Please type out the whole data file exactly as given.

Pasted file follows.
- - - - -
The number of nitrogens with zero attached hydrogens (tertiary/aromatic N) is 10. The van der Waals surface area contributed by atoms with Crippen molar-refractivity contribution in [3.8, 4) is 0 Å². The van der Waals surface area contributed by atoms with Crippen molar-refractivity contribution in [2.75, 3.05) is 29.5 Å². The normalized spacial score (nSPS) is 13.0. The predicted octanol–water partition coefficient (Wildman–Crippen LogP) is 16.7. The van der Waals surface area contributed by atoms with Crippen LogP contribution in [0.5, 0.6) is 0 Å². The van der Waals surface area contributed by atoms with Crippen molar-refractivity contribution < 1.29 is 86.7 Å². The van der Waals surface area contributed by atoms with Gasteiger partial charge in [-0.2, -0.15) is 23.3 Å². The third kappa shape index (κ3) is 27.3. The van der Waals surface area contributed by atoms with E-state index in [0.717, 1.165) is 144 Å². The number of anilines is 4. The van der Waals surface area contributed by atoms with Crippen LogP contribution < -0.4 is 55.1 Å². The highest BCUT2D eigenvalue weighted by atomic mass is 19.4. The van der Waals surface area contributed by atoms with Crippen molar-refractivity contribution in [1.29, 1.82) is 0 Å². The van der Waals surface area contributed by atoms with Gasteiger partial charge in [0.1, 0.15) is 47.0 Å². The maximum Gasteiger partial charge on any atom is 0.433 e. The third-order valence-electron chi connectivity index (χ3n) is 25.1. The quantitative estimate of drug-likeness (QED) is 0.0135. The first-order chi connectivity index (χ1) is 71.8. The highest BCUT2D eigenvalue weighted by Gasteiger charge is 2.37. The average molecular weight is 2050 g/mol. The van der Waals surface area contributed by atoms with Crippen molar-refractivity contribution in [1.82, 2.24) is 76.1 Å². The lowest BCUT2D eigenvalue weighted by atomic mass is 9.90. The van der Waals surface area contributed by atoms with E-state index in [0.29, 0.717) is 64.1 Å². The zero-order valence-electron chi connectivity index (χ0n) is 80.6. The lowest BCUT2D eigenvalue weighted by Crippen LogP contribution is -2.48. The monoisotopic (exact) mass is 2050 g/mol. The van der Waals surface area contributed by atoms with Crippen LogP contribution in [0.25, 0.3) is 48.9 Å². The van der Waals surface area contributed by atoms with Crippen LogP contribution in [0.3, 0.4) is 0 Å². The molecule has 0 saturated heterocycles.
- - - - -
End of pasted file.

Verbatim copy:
The number of nitrogens with zero attached hydrogens (tertiary/aromatic N) is 10. The van der Waals surface area contributed by atoms with Crippen molar-refractivity contribution in [3.8, 4) is 0 Å². The van der Waals surface area contributed by atoms with Crippen molar-refractivity contribution in [2.75, 3.05) is 29.5 Å². The normalized spacial score (nSPS) is 13.0. The predicted octanol–water partition coefficient (Wildman–Crippen LogP) is 16.7. The van der Waals surface area contributed by atoms with Crippen LogP contribution in [0.5, 0.6) is 0 Å². The van der Waals surface area contributed by atoms with Crippen molar-refractivity contribution < 1.29 is 86.7 Å². The van der Waals surface area contributed by atoms with Gasteiger partial charge in [-0.2, -0.15) is 23.3 Å². The third kappa shape index (κ3) is 27.3. The van der Waals surface area contributed by atoms with E-state index in [0.717, 1.165) is 144 Å². The number of anilines is 4. The van der Waals surface area contributed by atoms with Crippen LogP contribution < -0.4 is 55.1 Å². The highest BCUT2D eigenvalue weighted by atomic mass is 19.4. The van der Waals surface area contributed by atoms with Crippen molar-refractivity contribution in [1.29, 1.82) is 0 Å². The van der Waals surface area contributed by atoms with Gasteiger partial charge in [0.1, 0.15) is 47.0 Å². The maximum Gasteiger partial charge on any atom is 0.433 e. The third-order valence-electron chi connectivity index (χ3n) is 25.1. The quantitative estimate of drug-likeness (QED) is 0.0135. The first-order chi connectivity index (χ1) is 71.8. The highest BCUT2D eigenvalue weighted by Gasteiger charge is 2.37. The average molecular weight is 2050 g/mol. The van der Waals surface area contributed by atoms with Crippen molar-refractivity contribution in [1.82, 2.24) is 76.1 Å². The lowest BCUT2D eigenvalue weighted by atomic mass is 9.90. The van der Waals surface area contributed by atoms with E-state index in [0.29, 0.717) is 64.1 Å². The zero-order valence-electron chi connectivity index (χ0n) is 80.6. The lowest BCUT2D eigenvalue weighted by Crippen LogP contribution is -2.48. The monoisotopic (exact) mass is 2050 g/mol. The van der Waals surface area contributed by atoms with Crippen LogP contribution in [0.25, 0.3) is 48.9 Å². The van der Waals surface area contributed by atoms with Crippen LogP contribution in [0.3, 0.4) is 0 Å². The molecule has 0 saturated heterocycles.